3 Generally, determining a debtor's intent to establish a 4 homestead on property is a factually intensive endeavor. See 5 In re Kelley, 300 B.R. at 16; In re Moore, 269 B.R. 864, 868 6 (Bankr. D. Idaho 2001); In re Conley, 1999 WL 33490228, at *12 7 (Bankr. D. Idaho 2001) (finding that the debtor's decade long 8 litigation concerning the unimproved property was indicative of 9 his subjective intent to make the property his homestead). As 10 the trier of fact, the bankruptcy court had to determine which 11 witnesses it found credible, which of the permissible competing 12 inferences it would draw, and ultimately whether the party with 13 the burden of persuasion -- here the trustee -- had persuaded it 14 that the requisite facts showing intent or lack thereof were 15 proven.

16 We have no doubt that the bankruptcy court performed this 17 function properly. The bankruptcy court summarized the evidence 18 in support of the trustee's position and debtors' countervailing 19 evidence that it considered. The court explicitly credited 20 debtors' testimony and permissibly drew inferences from their 21 testimony and documentary evidence (house plans, the variance 22 from the CC&R's, and their Statement of Intention). "When 23 factual findings are based on determinations regarding the 24 credibility of witnesses, we give great deference to [those] 25 findings." Wolfe v. Jacobsen (In re Jacobsen), 676 F.3d 1193, 26 1201 (9th Cir. 2012).

Despite the factual questions raised by the trustee as to 28 whether debtors could reasonably expect to occupy the Elk 1 Meadows Property, we conclude that the bankruptcy court did not 2 clearly err in finding that debtors' had the actual intent to 3 make the Elk Meadows Property their homestead. The record as a 4 whole, particularly in light of the credibility finding, 5 supports the bankruptcy court's inferences and findings. "Where 6 there are two permissible views of the evidence, the 7 factfinder's choice between them cannot be clearly erroneous." 8 Anderson v. City of Bessemer City, N.A., 470 U.S. 564, 574-75 9 (1985).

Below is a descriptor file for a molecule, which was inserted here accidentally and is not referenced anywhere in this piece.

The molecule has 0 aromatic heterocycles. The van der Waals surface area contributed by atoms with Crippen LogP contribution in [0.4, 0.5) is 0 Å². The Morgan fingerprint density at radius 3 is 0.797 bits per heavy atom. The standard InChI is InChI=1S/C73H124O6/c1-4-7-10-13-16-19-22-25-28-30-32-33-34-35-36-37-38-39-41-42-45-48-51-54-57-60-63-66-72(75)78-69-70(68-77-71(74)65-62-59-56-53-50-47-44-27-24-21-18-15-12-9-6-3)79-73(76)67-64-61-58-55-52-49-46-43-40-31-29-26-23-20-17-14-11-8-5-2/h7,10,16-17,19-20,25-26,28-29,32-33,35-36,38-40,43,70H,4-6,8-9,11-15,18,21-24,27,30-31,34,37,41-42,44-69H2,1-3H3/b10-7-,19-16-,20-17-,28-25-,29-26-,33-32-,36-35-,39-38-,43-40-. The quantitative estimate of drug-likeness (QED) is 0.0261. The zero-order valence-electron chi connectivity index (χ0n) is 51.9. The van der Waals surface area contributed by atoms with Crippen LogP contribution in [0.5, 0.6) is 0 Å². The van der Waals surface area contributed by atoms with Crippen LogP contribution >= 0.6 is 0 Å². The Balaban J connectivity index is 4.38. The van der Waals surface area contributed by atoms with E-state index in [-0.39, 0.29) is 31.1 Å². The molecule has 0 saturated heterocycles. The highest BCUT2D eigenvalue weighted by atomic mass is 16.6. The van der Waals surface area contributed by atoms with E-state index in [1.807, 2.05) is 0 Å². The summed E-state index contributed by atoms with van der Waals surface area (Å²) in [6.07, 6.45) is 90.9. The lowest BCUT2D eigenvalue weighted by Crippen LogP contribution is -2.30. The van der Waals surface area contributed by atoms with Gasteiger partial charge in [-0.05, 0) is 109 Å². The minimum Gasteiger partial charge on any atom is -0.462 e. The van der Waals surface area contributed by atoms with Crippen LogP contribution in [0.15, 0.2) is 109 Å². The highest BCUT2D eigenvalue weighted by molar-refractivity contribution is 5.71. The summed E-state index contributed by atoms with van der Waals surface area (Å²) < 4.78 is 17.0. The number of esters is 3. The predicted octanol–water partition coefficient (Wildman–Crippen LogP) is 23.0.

10 In light of our conclusion, it is unnecessary for us to 11 conduct an exhaustive review of non-binding case law 12 interpreting other state's homestead exemption laws. Suffice it 13 to say that we are not persuaded by the bankruptcy court's 14 reasoning in In re Roberts, 280 B.R. 540 (Bankr. D. Mass. 2001). 15 Extrapolating from case law that recognizes the constructive 16 occupancy exception, the Roberts court held that "to establish 17 the requisite intent, a debtor must demonstrate that the future 18 occupancy is in the near future and is capable of measurement 19 given whatever steps a debtor must take to achieve occupancy.

A 20 declaration of interest alone is insufficient." Id. at 546. 21 In those jurisdictions that recognize constructive 22 occupancy, the underlying homestead statute has been construed 23 to require actual occupancy. As a result, to avoid harsh 24 results, the courts have fashioned a narrow exception that 25 requires a manifestation of the intent to occupy the land as a 26 homestead, and actual occupation within a reasonable time 27 thereafter. In re Roberts, 280 B.R. at 545 (citing In re 28 Schissler, 250 B.R. 697, 700 (Bankr. W. D. Mo. 2000)); Sec. 1 State Bank of Scott City v. Coberly, 623 P.2d 544, 545 (Kan. Ct. 2 App. 1981); and Brodsky v. Maloney, 105 N.W.2d 911, 913 (S.D. 3 1960). The constructive occupancy exception and its requirement 4 of actual occupation within a reasonable time make sense in the 5 context of those cases. However, under Idaho law, physical 6 presence on undeveloped land is immaterial to a homestead by 7 declaration under Idaho Code § 55-1004(2). In re Conley, 1999 8 WL 33490228, at *11.

VI. CONCLUSION

Having found no error of fact or law, we AFFIRM.